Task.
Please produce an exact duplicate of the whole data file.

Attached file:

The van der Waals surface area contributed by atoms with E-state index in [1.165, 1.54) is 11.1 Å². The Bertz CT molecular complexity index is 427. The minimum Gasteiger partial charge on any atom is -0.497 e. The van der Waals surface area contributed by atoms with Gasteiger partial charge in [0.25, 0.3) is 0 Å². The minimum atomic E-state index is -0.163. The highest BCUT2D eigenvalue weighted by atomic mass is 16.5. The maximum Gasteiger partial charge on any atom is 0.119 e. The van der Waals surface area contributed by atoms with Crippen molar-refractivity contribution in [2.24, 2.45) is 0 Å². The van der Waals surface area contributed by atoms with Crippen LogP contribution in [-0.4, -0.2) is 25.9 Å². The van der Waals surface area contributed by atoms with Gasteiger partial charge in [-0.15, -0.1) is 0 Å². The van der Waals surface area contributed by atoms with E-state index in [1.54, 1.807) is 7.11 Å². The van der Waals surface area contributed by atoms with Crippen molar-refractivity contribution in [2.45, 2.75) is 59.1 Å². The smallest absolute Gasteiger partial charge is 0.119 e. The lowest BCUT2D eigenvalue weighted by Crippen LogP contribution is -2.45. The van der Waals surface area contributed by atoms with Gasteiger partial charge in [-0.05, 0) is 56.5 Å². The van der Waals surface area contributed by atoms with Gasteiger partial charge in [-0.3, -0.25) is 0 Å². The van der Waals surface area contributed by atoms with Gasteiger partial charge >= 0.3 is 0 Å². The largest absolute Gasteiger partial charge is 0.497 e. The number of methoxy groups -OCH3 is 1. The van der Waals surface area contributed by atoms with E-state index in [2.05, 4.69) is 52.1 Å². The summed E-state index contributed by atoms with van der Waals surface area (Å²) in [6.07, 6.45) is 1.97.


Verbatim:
The van der Waals surface area contributed by atoms with E-state index in [1.165, 1.54) is 11.1 Å². The Bertz CT molecular complexity index is 427. The minimum Gasteiger partial charge on any atom is -0.497 e. The van der Waals surface area contributed by atoms with Gasteiger partial charge in [0.25, 0.3) is 0 Å². The minimum atomic E-state index is -0.163. The highest BCUT2D eigenvalue weighted by atomic mass is 16.5. The maximum Gasteiger partial charge on any atom is 0.119 e. The van der Waals surface area contributed by atoms with Crippen molar-refractivity contribution in [2.24, 2.45) is 0 Å². The van der Waals surface area contributed by atoms with Crippen LogP contribution in [-0.4, -0.2) is 25.9 Å². The van der Waals surface area contributed by atoms with Gasteiger partial charge in [-0.15, -0.1) is 0 Å². The van der Waals surface area contributed by atoms with E-state index in [1.54, 1.807) is 7.11 Å². The van der Waals surface area contributed by atoms with Crippen molar-refractivity contribution in [2.45, 2.75) is 59.1 Å². The smallest absolute Gasteiger partial charge is 0.119 e. The lowest BCUT2D eigenvalue weighted by Crippen LogP contribution is -2.45. The van der Waals surface area contributed by atoms with Gasteiger partial charge in [-0.05, 0) is 56.5 Å². The van der Waals surface area contributed by atoms with Gasteiger partial charge in [-0.3, -0.25) is 0 Å². The van der Waals surface area contributed by atoms with Gasteiger partial charge >= 0.3 is 0 Å². The largest absolute Gasteiger partial charge is 0.497 e. The number of methoxy groups -OCH3 is 1. The van der Waals surface area contributed by atoms with E-state index in [2.05, 4.69) is 52.1 Å². The summed E-state index contributed by atoms with van der Waals surface area (Å²) in [6.07, 6.45) is 1.97.